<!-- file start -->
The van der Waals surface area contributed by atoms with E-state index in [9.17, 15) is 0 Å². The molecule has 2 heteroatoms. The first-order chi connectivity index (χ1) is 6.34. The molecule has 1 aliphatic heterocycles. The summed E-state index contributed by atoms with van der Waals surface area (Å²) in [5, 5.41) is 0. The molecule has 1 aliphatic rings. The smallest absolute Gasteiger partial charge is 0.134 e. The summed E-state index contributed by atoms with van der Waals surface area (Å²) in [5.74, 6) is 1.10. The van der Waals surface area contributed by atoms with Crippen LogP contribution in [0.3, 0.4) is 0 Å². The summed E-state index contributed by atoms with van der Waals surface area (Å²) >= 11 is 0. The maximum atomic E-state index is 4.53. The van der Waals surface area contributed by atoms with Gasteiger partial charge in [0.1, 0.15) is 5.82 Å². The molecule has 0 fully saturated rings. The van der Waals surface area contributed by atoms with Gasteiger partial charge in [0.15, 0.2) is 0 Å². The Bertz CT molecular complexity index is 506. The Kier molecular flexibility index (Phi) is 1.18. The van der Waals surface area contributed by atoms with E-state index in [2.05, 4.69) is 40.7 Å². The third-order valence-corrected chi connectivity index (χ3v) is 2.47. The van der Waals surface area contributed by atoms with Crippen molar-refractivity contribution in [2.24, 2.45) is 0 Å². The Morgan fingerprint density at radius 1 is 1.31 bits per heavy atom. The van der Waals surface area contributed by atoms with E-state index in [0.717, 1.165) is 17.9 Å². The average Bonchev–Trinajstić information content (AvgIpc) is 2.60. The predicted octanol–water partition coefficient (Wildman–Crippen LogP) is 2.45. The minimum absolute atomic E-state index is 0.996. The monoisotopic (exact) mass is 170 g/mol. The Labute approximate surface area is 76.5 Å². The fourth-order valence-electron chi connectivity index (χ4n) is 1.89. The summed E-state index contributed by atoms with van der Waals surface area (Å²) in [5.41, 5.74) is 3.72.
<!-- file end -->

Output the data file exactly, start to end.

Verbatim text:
The van der Waals surface area contributed by atoms with E-state index in [9.17, 15) is 0 Å². The molecule has 2 heteroatoms. The first-order chi connectivity index (χ1) is 6.34. The molecule has 1 aliphatic heterocycles. The summed E-state index contributed by atoms with van der Waals surface area (Å²) in [5, 5.41) is 0. The molecule has 1 aliphatic rings. The smallest absolute Gasteiger partial charge is 0.134 e. The summed E-state index contributed by atoms with van der Waals surface area (Å²) in [5.74, 6) is 1.10. The van der Waals surface area contributed by atoms with Crippen LogP contribution in [0.3, 0.4) is 0 Å². The summed E-state index contributed by atoms with van der Waals surface area (Å²) >= 11 is 0. The maximum atomic E-state index is 4.53. The van der Waals surface area contributed by atoms with Gasteiger partial charge in [0.1, 0.15) is 5.82 Å². The molecule has 0 fully saturated rings. The van der Waals surface area contributed by atoms with Gasteiger partial charge in [0.15, 0.2) is 0 Å². The Bertz CT molecular complexity index is 506. The Kier molecular flexibility index (Phi) is 1.18. The van der Waals surface area contributed by atoms with E-state index in [2.05, 4.69) is 40.7 Å². The third-order valence-corrected chi connectivity index (χ3v) is 2.47. The van der Waals surface area contributed by atoms with Crippen molar-refractivity contribution in [2.24, 2.45) is 0 Å². The Morgan fingerprint density at radius 1 is 1.31 bits per heavy atom. The van der Waals surface area contributed by atoms with E-state index in [0.717, 1.165) is 17.9 Å². The average Bonchev–Trinajstić information content (AvgIpc) is 2.60. The predicted octanol–water partition coefficient (Wildman–Crippen LogP) is 2.45. The minimum absolute atomic E-state index is 0.996. The monoisotopic (exact) mass is 170 g/mol. The Labute approximate surface area is 76.5 Å². The fourth-order valence-electron chi connectivity index (χ4n) is 1.89. The summed E-state index contributed by atoms with van der Waals surface area (Å²) in [5.41, 5.74) is 3.72.